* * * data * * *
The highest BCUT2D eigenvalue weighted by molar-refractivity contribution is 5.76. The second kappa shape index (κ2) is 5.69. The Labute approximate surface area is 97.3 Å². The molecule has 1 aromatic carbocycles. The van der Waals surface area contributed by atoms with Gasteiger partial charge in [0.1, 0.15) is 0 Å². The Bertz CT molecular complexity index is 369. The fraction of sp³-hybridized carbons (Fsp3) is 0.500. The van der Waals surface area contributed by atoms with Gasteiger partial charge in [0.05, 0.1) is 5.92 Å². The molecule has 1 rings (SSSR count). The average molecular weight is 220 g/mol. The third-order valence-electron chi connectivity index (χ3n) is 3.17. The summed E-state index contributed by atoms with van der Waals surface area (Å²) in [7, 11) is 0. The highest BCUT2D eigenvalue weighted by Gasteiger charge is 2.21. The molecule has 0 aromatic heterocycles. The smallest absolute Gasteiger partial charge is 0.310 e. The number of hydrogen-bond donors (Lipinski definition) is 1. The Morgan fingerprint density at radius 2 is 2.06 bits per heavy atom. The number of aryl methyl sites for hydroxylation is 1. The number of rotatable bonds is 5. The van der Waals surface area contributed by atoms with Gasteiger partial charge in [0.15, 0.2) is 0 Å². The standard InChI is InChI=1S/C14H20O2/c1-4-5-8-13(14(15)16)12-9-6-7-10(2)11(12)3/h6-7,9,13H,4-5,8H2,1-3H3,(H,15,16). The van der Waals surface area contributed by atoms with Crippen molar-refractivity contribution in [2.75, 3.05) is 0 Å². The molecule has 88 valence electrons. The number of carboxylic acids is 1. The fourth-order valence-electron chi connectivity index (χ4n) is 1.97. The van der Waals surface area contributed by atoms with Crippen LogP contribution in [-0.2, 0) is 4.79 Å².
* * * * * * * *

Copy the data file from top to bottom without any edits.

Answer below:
The highest BCUT2D eigenvalue weighted by molar-refractivity contribution is 5.76. The second kappa shape index (κ2) is 5.69. The Labute approximate surface area is 97.3 Å². The molecule has 1 aromatic carbocycles. The van der Waals surface area contributed by atoms with Gasteiger partial charge in [0.1, 0.15) is 0 Å². The Bertz CT molecular complexity index is 369. The fraction of sp³-hybridized carbons (Fsp3) is 0.500. The van der Waals surface area contributed by atoms with Gasteiger partial charge in [0.05, 0.1) is 5.92 Å². The molecule has 1 rings (SSSR count). The average molecular weight is 220 g/mol. The third-order valence-electron chi connectivity index (χ3n) is 3.17. The summed E-state index contributed by atoms with van der Waals surface area (Å²) in [7, 11) is 0. The highest BCUT2D eigenvalue weighted by Gasteiger charge is 2.21. The molecule has 0 aromatic heterocycles. The smallest absolute Gasteiger partial charge is 0.310 e. The number of hydrogen-bond donors (Lipinski definition) is 1. The Morgan fingerprint density at radius 2 is 2.06 bits per heavy atom. The number of aryl methyl sites for hydroxylation is 1. The number of rotatable bonds is 5. The van der Waals surface area contributed by atoms with Gasteiger partial charge in [0.15, 0.2) is 0 Å². The standard InChI is InChI=1S/C14H20O2/c1-4-5-8-13(14(15)16)12-9-6-7-10(2)11(12)3/h6-7,9,13H,4-5,8H2,1-3H3,(H,15,16). The van der Waals surface area contributed by atoms with Crippen molar-refractivity contribution in [2.75, 3.05) is 0 Å². The molecule has 88 valence electrons. The number of carboxylic acids is 1. The fourth-order valence-electron chi connectivity index (χ4n) is 1.97. The van der Waals surface area contributed by atoms with Crippen LogP contribution in [-0.2, 0) is 4.79 Å².